We all procrastinate, routinely talking ourselves out of strenuous or uncomfortable tasks in favor of something more pleasurable or fun. Distractions are all around as we tell ourselves that we will eventually get around to whatever we’re currently working hard to avoid.
Sometimes, procrastination is fairly harmless. We might desire to clear out the basement, for instance, by tossing or donating the items we rarely use. A clean basement sounds good, but the work of actually hauling things to the donation center is not so pleasant. In the concern of short-term pleasure, it’s easy to notice innumerable alternatives that would be more enjoyable—so you put it off.
In other cases, procrastination is not so innocuous, and when it comes to hearing loss, it could be downright dangerous. While no one’s idea of a good time is having a hearing examination, the latest research suggests that neglected hearing loss has serious physical, mental, and social consequences.
To understand why, you need to begin with the impact of hearing loss on the brain itself. Here’s a well-known comparison: if any of you have ever broken a bone, let’s say your leg, you know what happens just after you take the cast off. You’ve lost muscle mass and strength from inactivity, because if you don’t repeatedly utilize your muscles, they get weaker.
The same thing takes place with your brain. If you under-utilize the region of your brain that processes sound, your capacity to process auditory information grows weaker. Researchers even have a name for this: they call it “auditory deprivation.”
Back to the broken leg example. Let’s say you took the cast off your leg but continued to not make use of the muscles, depending on crutches to get around the same as before. What would happen? Your leg muscles would get steadily weaker. The same occurs with your brain; the longer you go with hearing loss, the less sound stimulation your brain gets, and the worse your hearing gets.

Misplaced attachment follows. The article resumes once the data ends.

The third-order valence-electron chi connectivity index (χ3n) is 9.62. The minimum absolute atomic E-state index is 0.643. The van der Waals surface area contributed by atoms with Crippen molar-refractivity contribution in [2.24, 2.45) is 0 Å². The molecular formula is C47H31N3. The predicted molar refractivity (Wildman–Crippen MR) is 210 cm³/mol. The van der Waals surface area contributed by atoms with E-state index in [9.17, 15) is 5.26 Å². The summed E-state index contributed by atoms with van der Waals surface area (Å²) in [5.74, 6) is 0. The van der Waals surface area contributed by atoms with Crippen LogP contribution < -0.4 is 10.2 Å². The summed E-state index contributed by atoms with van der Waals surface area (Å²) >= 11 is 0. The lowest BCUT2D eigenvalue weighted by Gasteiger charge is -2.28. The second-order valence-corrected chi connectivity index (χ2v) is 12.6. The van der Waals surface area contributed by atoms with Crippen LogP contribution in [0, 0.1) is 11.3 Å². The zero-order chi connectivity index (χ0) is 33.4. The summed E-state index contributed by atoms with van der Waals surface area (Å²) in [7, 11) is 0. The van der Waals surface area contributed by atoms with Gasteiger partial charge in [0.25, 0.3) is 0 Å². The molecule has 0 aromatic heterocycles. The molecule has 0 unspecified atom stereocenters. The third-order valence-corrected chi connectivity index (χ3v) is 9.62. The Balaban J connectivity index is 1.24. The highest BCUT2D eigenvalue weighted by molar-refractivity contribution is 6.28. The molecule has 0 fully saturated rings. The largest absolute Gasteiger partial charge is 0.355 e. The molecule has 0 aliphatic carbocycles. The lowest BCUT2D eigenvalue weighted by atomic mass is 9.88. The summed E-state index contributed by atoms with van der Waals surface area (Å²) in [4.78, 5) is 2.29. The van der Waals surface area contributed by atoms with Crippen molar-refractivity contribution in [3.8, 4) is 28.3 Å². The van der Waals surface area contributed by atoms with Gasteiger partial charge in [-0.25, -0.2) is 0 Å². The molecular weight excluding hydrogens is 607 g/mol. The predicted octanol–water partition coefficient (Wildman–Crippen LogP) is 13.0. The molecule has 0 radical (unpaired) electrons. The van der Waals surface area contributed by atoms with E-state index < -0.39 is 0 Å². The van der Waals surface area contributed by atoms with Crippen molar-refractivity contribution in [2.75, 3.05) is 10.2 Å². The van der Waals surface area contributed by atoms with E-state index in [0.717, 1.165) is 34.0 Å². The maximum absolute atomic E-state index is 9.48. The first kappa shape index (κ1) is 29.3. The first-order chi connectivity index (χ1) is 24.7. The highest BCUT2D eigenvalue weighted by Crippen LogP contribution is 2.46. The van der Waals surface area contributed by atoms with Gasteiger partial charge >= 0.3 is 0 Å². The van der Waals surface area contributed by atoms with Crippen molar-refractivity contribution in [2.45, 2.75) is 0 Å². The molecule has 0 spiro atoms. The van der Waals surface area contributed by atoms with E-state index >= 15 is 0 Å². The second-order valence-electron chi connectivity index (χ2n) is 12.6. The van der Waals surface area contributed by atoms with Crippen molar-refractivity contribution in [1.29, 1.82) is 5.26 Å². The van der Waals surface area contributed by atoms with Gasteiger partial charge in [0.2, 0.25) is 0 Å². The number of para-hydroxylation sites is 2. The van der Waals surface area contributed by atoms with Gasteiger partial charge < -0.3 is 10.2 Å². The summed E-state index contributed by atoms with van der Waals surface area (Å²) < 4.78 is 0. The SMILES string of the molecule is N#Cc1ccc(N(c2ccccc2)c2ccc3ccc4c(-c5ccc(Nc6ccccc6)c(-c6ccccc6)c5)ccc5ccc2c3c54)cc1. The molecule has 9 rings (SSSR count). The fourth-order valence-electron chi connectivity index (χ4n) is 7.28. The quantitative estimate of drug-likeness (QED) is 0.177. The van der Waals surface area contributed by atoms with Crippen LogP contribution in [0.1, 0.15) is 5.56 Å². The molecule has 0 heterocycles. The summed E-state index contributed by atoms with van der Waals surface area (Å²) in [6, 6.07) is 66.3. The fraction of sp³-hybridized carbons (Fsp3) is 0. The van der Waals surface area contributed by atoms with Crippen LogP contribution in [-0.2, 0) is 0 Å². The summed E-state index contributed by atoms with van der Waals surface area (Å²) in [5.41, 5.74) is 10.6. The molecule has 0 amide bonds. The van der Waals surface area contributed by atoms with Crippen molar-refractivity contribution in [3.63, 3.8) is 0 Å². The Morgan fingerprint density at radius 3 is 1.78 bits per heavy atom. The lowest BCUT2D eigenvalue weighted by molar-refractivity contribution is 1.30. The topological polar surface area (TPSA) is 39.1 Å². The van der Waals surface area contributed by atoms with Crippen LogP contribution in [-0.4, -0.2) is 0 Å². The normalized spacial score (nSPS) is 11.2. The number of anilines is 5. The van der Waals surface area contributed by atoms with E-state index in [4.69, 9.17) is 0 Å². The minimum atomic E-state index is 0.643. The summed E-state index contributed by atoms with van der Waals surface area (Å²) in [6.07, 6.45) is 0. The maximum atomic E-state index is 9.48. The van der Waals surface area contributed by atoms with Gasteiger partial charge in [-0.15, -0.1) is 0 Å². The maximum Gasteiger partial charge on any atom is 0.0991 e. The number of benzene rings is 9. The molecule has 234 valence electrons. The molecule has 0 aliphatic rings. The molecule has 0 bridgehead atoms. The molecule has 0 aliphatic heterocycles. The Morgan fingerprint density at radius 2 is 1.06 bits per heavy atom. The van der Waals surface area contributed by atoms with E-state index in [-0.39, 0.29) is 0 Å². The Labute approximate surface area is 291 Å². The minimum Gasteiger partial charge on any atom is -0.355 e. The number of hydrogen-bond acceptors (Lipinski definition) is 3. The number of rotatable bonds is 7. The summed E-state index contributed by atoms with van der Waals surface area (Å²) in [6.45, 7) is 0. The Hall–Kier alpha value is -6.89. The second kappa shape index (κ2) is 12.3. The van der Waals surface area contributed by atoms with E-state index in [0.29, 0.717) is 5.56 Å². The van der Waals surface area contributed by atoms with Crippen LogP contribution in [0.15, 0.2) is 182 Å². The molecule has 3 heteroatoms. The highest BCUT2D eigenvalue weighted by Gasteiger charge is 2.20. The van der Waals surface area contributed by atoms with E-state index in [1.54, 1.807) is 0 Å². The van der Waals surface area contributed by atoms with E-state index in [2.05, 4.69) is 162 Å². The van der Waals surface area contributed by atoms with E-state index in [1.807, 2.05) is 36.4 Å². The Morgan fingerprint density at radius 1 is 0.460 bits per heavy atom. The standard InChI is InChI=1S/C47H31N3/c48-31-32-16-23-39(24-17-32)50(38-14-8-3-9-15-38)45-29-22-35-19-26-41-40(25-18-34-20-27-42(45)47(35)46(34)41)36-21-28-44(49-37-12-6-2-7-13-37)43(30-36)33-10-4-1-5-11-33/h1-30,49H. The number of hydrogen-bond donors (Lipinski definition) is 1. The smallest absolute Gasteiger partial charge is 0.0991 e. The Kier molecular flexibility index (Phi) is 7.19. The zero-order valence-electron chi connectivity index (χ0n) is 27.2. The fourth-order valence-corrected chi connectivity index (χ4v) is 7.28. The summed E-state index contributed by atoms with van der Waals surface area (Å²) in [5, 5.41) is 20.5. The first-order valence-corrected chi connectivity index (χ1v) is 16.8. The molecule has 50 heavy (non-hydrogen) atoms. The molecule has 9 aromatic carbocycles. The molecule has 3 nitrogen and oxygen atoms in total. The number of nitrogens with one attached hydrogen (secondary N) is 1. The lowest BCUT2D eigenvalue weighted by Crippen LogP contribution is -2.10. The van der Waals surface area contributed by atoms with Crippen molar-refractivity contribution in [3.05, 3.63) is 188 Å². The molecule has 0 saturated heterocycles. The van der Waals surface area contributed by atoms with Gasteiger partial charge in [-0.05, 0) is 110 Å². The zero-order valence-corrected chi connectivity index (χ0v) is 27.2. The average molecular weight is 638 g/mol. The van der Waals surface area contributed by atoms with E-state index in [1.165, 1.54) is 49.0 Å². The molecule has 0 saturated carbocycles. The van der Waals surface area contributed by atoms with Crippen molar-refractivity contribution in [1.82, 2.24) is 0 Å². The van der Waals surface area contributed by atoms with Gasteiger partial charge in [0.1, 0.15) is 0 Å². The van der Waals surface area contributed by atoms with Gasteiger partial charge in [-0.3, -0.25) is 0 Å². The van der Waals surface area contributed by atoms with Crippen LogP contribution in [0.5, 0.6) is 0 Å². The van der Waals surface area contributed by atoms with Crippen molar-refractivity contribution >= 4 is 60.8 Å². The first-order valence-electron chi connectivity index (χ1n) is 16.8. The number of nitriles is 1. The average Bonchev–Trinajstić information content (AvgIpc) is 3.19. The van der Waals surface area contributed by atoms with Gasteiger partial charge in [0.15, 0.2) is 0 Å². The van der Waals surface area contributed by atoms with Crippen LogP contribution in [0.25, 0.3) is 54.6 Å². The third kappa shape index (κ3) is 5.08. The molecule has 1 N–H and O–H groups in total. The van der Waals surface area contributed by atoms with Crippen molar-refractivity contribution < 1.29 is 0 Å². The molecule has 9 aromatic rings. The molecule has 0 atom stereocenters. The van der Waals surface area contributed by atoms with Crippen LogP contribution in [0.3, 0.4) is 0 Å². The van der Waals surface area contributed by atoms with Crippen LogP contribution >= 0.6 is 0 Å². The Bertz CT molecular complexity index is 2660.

That, in essence, is auditory deprivation, which produces a variety of other health problems present-day research is continuing to reveal. For example, a study carried out by Johns Hopkins University revealed that those with hearing loss suffer from a 40% decrease in cognitive function compared to those with regular hearing, in combination with an enhanced risk of developing Alzheimer’s Disease and dementia.
Overall cognitive decline also brings about significant mental and social effects. A leading study by The National Council on the Aging (NCOA) found that those with neglected hearing loss were more likely to report depression, anxiety, and paranoia, and were less likely to join in social activities, in comparison to those who wear hearing aids.
So what starts out as an annoyance—not being able to hear people clearly—leads to a downward spiral that affects all aspects of your health. The chain of events is clear: Hearing loss brings about auditory deprivation, which leads to general cognitive decline, which creates psychological harm, including depression and anxiety, which ultimately leads to social isolation, wounded relationships, and an elevated risk of developing serious medical conditions.
The Benefits of Hearing Aids
So that was the bad news. The good news is just as encouraging. Let’s visit the broken leg example one more time. Immediately after the cast comes off, you begin exercising and stimulating the muscles, and over time, you recoup your muscle mass and strength.
The same process once again applies to hearing. If you enhance the stimulation of sound to your brain with hearing aids, you can recover your brain’s ability to process and understand sound. This leads to better communication, improved psychological health, and ultimately to better relationships. And, in fact, according to The National Council on the Aging, hearing aid users report improvements in virtually every area of their lives.
Are you ready to experience the same improvement?